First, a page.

The collection was presented on a set co-designed by Oscar-winning filmmaker Sofia Coppola, evoking Coco Chanel’s legendary 31 rue Cambon apartment and the chandeliered salons below. Models including Gigi Hadid and Kaia Gerber travelled down a replica of the mirrored art deco staircase in looks evoking the famous address. A mix of vampy black with cinched gold waists, power shoulders and midriff-baring; all intended to showcase the skills and craftsmanship of Chanel’s specialist ateliers.
This Summer, Chanel planned to transplant the presentation to Beijing in late May and London in early June as part of an opulent marketing push intended to engage with local markets on a different level.
It’s a playbook that has delivered dividends for the brand in the past, bumping up local engagement and sales, according to Chanel. But it’s had to scale back ambitious plans for this year amid growing concern over the coronavirus outbreak in China. For now, Chanel’s plan for a Beijing show is on hold, with much of the country still on lockdown and little certainty over how the situation will develop in the coming months.
The strategy is a nod to the new demands of fashion.
Despite the setback, the show in London is expected to go ahead as planned.
The strategy is a nod to the new demands of fashion. As brands target an increasingly globalised and experience-driven marketplace, local touchpoints are increasingly important to cater to valuable international customers, keep up with social media’s relentless demand for fresh content and adapt to a world in which consumers no longer buy clothes based on a strict seasonal calendar. The impact of such extravagant local touchpoints can be significant.
Replica shows are usually accompanied by a host of other activities to drive customer engagement, including parties, in-store activities, local influencer partnerships, and a flurry of specialised content on local channels, like WeChat in China. Invites are focused on local press and customers who might not have the opportunity to attend Chanel’s Paris shows.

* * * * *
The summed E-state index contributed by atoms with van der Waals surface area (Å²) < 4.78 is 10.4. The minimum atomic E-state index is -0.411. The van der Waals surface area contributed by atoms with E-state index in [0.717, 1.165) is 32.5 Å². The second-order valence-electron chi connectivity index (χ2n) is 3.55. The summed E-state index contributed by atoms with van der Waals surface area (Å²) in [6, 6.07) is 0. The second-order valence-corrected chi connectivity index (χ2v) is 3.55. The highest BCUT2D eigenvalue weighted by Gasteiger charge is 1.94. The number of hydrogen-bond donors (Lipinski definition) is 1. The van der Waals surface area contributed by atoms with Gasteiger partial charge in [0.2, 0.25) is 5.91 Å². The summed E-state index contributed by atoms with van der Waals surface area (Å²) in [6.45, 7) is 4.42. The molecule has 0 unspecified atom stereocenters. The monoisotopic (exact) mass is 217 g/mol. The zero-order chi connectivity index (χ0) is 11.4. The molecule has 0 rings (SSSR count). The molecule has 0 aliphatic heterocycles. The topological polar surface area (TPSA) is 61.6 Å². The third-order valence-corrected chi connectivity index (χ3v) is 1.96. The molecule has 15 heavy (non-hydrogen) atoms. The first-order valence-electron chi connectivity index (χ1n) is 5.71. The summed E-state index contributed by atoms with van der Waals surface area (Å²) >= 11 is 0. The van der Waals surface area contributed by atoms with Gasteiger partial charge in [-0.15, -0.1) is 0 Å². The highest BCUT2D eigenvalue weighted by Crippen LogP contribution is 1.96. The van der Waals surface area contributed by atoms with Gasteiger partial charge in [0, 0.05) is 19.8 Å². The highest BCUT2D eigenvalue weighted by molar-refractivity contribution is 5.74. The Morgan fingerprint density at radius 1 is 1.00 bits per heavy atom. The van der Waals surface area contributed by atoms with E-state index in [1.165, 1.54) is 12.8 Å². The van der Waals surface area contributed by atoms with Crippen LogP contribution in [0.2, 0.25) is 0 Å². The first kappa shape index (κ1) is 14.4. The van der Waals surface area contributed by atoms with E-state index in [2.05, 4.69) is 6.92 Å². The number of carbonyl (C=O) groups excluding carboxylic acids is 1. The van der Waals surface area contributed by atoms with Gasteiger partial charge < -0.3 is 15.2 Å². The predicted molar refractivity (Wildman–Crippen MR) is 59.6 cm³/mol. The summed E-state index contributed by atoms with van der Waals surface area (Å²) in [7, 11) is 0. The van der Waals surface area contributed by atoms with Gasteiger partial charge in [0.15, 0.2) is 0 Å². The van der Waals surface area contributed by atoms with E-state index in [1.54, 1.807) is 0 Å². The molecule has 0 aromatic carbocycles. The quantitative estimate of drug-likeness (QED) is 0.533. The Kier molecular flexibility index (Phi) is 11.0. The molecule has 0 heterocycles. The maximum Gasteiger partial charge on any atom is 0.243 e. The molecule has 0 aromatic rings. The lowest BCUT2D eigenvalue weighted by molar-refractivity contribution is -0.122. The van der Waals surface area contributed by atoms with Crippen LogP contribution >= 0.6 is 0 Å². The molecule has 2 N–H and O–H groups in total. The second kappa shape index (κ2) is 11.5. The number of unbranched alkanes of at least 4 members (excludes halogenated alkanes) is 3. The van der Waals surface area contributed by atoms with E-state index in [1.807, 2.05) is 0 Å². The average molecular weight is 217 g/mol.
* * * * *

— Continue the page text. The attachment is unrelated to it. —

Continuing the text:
After Chanel recreated 2018’s Métiers d’Art show — originally staged in the New York Metropolitan Museum of Art — in Seoul last year, it experienced its best ever ready-to-wear sales in the country, the brand said. A staging of Chanel’s globe-trotting exhibition, Mademoiselle Privé, in Shanghai last year generated nearly 4 billion digital touchpoints, while the company’s cruise replica in Chengdu in 2017 was tagged 560 million times on Weibo.
“These collections are privileged moments to create links with the people we are going to visit,” said Bruno Pavlovsky, president of Chanel SAS and of fashion activities at Chanel, during an interview held just before January’s haute couture show at the Grand Palais.
Chanel excels at such moments. The brand is known for its show-stopping events and canny ability to create differentiated marketing moments in a crowded space. Under Karl Lagerfeld, who passed away last February, the brand pioneered elaborate off-season shows, taking its Métiers d’Art and Cruise collections on globe-trotting jaunts.
The blockbuster events were part of Lagerfeld’s genius for re-devising the fashion model with aspirational events that sell the dream to consumers, who in many cases engaged with the brand through more accessible products like fragrance and makeup.
For decades, it’s proved a recipe for stratospheric success even as others have sought to replicate the model.